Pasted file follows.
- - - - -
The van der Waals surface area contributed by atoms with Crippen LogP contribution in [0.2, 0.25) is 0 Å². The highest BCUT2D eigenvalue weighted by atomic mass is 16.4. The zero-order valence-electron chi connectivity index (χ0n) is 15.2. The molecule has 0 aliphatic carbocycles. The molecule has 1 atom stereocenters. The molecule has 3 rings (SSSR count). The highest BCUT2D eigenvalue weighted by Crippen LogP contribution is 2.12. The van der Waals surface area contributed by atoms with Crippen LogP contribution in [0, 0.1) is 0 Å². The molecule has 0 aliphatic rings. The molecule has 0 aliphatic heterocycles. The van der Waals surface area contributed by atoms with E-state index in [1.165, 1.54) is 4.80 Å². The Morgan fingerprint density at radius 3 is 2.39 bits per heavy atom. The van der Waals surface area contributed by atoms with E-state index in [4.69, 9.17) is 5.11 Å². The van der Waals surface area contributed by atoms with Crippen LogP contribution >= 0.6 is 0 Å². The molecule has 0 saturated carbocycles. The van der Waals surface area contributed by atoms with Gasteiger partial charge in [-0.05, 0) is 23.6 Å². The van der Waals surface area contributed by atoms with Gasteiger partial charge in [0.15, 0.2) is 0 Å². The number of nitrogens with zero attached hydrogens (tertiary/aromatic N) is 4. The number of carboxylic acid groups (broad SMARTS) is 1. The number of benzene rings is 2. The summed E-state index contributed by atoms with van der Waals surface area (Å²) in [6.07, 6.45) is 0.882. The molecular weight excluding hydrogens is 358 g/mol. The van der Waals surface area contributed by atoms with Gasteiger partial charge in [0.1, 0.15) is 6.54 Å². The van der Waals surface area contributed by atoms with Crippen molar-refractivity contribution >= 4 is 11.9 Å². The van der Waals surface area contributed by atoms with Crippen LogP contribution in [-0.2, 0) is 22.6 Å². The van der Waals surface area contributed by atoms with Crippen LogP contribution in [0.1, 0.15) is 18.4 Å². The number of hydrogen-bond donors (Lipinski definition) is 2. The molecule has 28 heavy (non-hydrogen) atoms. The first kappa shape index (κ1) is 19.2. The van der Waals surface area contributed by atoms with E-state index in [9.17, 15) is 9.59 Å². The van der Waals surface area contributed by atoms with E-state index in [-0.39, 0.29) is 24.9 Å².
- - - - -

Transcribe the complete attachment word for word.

The van der Waals surface area contributed by atoms with Crippen LogP contribution in [0.2, 0.25) is 0 Å². The highest BCUT2D eigenvalue weighted by atomic mass is 16.4. The zero-order valence-electron chi connectivity index (χ0n) is 15.2. The molecule has 0 aliphatic carbocycles. The molecule has 1 atom stereocenters. The molecule has 3 rings (SSSR count). The highest BCUT2D eigenvalue weighted by Crippen LogP contribution is 2.12. The van der Waals surface area contributed by atoms with Crippen LogP contribution in [0, 0.1) is 0 Å². The molecule has 0 aliphatic rings. The molecule has 0 aliphatic heterocycles. The van der Waals surface area contributed by atoms with E-state index in [1.165, 1.54) is 4.80 Å². The Morgan fingerprint density at radius 3 is 2.39 bits per heavy atom. The van der Waals surface area contributed by atoms with E-state index in [4.69, 9.17) is 5.11 Å². The van der Waals surface area contributed by atoms with Crippen LogP contribution >= 0.6 is 0 Å². The molecule has 0 saturated carbocycles. The van der Waals surface area contributed by atoms with Gasteiger partial charge in [-0.05, 0) is 23.6 Å². The van der Waals surface area contributed by atoms with Gasteiger partial charge in [0.15, 0.2) is 0 Å². The number of nitrogens with zero attached hydrogens (tertiary/aromatic N) is 4. The number of carboxylic acid groups (broad SMARTS) is 1. The number of benzene rings is 2. The summed E-state index contributed by atoms with van der Waals surface area (Å²) in [6.07, 6.45) is 0.882. The molecular weight excluding hydrogens is 358 g/mol. The van der Waals surface area contributed by atoms with Gasteiger partial charge in [0.1, 0.15) is 6.54 Å². The van der Waals surface area contributed by atoms with Crippen molar-refractivity contribution >= 4 is 11.9 Å². The van der Waals surface area contributed by atoms with Crippen LogP contribution in [-0.2, 0) is 22.6 Å². The van der Waals surface area contributed by atoms with Crippen LogP contribution in [0.1, 0.15) is 18.4 Å². The number of hydrogen-bond donors (Lipinski definition) is 2. The molecule has 28 heavy (non-hydrogen) atoms. The first kappa shape index (κ1) is 19.2. The van der Waals surface area contributed by atoms with E-state index in [9.17, 15) is 9.59 Å². The van der Waals surface area contributed by atoms with E-state index in [-0.39, 0.29) is 24.9 Å².